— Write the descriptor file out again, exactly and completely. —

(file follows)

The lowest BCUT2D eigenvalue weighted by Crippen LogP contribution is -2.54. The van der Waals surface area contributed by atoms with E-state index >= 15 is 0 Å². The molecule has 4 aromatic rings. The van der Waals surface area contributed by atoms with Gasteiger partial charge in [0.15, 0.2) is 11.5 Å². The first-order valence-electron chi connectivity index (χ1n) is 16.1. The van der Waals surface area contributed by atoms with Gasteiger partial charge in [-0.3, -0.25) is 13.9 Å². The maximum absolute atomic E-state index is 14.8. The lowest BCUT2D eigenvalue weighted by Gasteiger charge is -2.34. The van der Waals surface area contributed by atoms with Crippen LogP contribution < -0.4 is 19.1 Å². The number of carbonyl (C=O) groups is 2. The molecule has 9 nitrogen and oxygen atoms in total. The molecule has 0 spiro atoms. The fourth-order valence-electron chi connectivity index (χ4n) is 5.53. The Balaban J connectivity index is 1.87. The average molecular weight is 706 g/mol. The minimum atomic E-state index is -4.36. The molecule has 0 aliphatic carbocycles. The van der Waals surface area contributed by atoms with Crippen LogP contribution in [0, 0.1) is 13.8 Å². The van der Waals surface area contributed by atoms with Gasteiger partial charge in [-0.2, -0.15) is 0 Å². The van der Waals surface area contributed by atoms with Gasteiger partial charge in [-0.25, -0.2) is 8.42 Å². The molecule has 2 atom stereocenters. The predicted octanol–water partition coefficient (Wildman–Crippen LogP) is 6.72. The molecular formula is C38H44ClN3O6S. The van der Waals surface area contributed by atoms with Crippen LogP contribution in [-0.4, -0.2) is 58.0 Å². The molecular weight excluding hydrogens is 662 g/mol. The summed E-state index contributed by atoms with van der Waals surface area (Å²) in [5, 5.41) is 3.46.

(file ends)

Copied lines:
The lowest BCUT2D eigenvalue weighted by Crippen LogP contribution is -2.54. The van der Waals surface area contributed by atoms with E-state index >= 15 is 0 Å². The molecule has 4 aromatic rings. The van der Waals surface area contributed by atoms with Gasteiger partial charge in [0.15, 0.2) is 11.5 Å². The first-order valence-electron chi connectivity index (χ1n) is 16.1. The van der Waals surface area contributed by atoms with Gasteiger partial charge in [-0.3, -0.25) is 13.9 Å². The maximum absolute atomic E-state index is 14.8. The lowest BCUT2D eigenvalue weighted by Gasteiger charge is -2.34. The van der Waals surface area contributed by atoms with Crippen LogP contribution < -0.4 is 19.1 Å². The number of carbonyl (C=O) groups is 2. The molecule has 9 nitrogen and oxygen atoms in total. The molecule has 0 spiro atoms. The fourth-order valence-electron chi connectivity index (χ4n) is 5.53. The Balaban J connectivity index is 1.87. The average molecular weight is 706 g/mol. The minimum atomic E-state index is -4.36. The molecule has 0 aliphatic carbocycles. The van der Waals surface area contributed by atoms with Crippen LogP contribution in [0, 0.1) is 13.8 Å². The van der Waals surface area contributed by atoms with Gasteiger partial charge in [-0.2, -0.15) is 0 Å². The van der Waals surface area contributed by atoms with Gasteiger partial charge in [-0.25, -0.2) is 8.42 Å². The molecule has 2 atom stereocenters. The predicted octanol–water partition coefficient (Wildman–Crippen LogP) is 6.72. The molecular formula is C38H44ClN3O6S. The van der Waals surface area contributed by atoms with Crippen LogP contribution in [-0.4, -0.2) is 58.0 Å². The molecular weight excluding hydrogens is 662 g/mol. The summed E-state index contributed by atoms with van der Waals surface area (Å²) in [5, 5.41) is 3.46.